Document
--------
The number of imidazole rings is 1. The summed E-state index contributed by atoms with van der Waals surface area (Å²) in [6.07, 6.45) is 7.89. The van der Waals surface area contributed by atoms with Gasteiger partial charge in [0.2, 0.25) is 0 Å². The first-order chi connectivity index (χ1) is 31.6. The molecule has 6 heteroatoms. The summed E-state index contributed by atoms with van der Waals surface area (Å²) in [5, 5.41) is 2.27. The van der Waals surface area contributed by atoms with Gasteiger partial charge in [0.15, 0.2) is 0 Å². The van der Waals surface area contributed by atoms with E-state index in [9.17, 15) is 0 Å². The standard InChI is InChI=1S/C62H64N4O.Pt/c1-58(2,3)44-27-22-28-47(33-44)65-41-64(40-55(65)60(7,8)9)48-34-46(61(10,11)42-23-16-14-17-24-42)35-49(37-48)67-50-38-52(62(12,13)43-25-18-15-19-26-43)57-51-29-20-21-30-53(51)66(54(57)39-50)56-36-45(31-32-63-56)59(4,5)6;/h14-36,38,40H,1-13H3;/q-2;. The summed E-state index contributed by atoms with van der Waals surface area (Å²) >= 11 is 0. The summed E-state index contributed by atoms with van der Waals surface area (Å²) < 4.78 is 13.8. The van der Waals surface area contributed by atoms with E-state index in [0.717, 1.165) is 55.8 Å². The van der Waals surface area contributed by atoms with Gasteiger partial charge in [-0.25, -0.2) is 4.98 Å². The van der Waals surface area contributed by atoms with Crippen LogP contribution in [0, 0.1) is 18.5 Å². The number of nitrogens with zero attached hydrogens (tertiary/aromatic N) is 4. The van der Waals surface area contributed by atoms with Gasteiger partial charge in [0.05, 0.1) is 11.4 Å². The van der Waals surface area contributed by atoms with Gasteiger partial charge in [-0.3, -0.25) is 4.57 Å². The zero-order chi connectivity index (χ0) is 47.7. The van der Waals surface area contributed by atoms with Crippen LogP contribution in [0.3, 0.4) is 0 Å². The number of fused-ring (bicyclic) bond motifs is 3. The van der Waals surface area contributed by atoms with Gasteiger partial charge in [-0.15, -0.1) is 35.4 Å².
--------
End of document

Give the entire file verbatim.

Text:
The number of imidazole rings is 1. The summed E-state index contributed by atoms with van der Waals surface area (Å²) in [6.07, 6.45) is 7.89. The van der Waals surface area contributed by atoms with Gasteiger partial charge in [0.2, 0.25) is 0 Å². The first-order chi connectivity index (χ1) is 31.6. The molecule has 6 heteroatoms. The summed E-state index contributed by atoms with van der Waals surface area (Å²) in [5, 5.41) is 2.27. The van der Waals surface area contributed by atoms with Gasteiger partial charge in [0.15, 0.2) is 0 Å². The van der Waals surface area contributed by atoms with E-state index in [9.17, 15) is 0 Å². The standard InChI is InChI=1S/C62H64N4O.Pt/c1-58(2,3)44-27-22-28-47(33-44)65-41-64(40-55(65)60(7,8)9)48-34-46(61(10,11)42-23-16-14-17-24-42)35-49(37-48)67-50-38-52(62(12,13)43-25-18-15-19-26-43)57-51-29-20-21-30-53(51)66(54(57)39-50)56-36-45(31-32-63-56)59(4,5)6;/h14-36,38,40H,1-13H3;/q-2;. The summed E-state index contributed by atoms with van der Waals surface area (Å²) >= 11 is 0. The summed E-state index contributed by atoms with van der Waals surface area (Å²) < 4.78 is 13.8. The van der Waals surface area contributed by atoms with E-state index in [0.717, 1.165) is 55.8 Å². The van der Waals surface area contributed by atoms with Gasteiger partial charge in [-0.25, -0.2) is 4.98 Å². The van der Waals surface area contributed by atoms with Crippen LogP contribution in [0, 0.1) is 18.5 Å². The number of nitrogens with zero attached hydrogens (tertiary/aromatic N) is 4. The van der Waals surface area contributed by atoms with Gasteiger partial charge in [0.05, 0.1) is 11.4 Å². The van der Waals surface area contributed by atoms with Gasteiger partial charge in [-0.3, -0.25) is 4.57 Å². The zero-order chi connectivity index (χ0) is 47.7. The van der Waals surface area contributed by atoms with Crippen LogP contribution in [0.3, 0.4) is 0 Å². The number of fused-ring (bicyclic) bond motifs is 3. The van der Waals surface area contributed by atoms with Gasteiger partial charge in [-0.15, -0.1) is 35.4 Å².